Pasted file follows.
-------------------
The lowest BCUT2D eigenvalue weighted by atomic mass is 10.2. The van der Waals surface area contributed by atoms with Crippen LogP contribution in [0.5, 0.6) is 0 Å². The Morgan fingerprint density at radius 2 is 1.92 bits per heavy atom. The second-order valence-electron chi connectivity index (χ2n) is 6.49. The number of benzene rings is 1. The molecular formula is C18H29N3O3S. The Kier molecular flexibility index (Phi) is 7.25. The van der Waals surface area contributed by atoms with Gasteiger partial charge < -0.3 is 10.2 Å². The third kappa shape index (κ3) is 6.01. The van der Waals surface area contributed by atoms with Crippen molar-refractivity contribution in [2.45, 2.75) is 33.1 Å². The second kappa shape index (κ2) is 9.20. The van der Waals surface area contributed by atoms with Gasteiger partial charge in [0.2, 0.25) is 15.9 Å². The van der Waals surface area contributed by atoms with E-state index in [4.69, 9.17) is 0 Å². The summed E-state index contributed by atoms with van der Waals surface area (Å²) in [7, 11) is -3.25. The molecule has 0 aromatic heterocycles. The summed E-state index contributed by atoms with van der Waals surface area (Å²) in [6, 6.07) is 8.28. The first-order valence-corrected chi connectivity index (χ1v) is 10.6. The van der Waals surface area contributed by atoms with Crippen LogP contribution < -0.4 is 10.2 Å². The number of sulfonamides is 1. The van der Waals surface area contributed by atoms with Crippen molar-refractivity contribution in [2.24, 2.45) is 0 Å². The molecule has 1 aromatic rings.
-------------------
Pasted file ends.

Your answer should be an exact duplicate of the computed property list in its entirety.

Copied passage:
The lowest BCUT2D eigenvalue weighted by atomic mass is 10.2. The van der Waals surface area contributed by atoms with Crippen LogP contribution in [0.5, 0.6) is 0 Å². The Morgan fingerprint density at radius 2 is 1.92 bits per heavy atom. The second-order valence-electron chi connectivity index (χ2n) is 6.49. The number of benzene rings is 1. The molecular formula is C18H29N3O3S. The Kier molecular flexibility index (Phi) is 7.25. The van der Waals surface area contributed by atoms with Gasteiger partial charge < -0.3 is 10.2 Å². The third kappa shape index (κ3) is 6.01. The van der Waals surface area contributed by atoms with Crippen molar-refractivity contribution in [2.45, 2.75) is 33.1 Å². The second kappa shape index (κ2) is 9.20. The van der Waals surface area contributed by atoms with Gasteiger partial charge in [0.2, 0.25) is 15.9 Å². The van der Waals surface area contributed by atoms with E-state index in [4.69, 9.17) is 0 Å². The summed E-state index contributed by atoms with van der Waals surface area (Å²) in [7, 11) is -3.25. The molecule has 0 aromatic heterocycles. The summed E-state index contributed by atoms with van der Waals surface area (Å²) in [6, 6.07) is 8.28. The first-order valence-corrected chi connectivity index (χ1v) is 10.6. The van der Waals surface area contributed by atoms with Crippen LogP contribution < -0.4 is 10.2 Å². The number of sulfonamides is 1. The van der Waals surface area contributed by atoms with Crippen molar-refractivity contribution in [2.24, 2.45) is 0 Å². The molecule has 1 aromatic rings.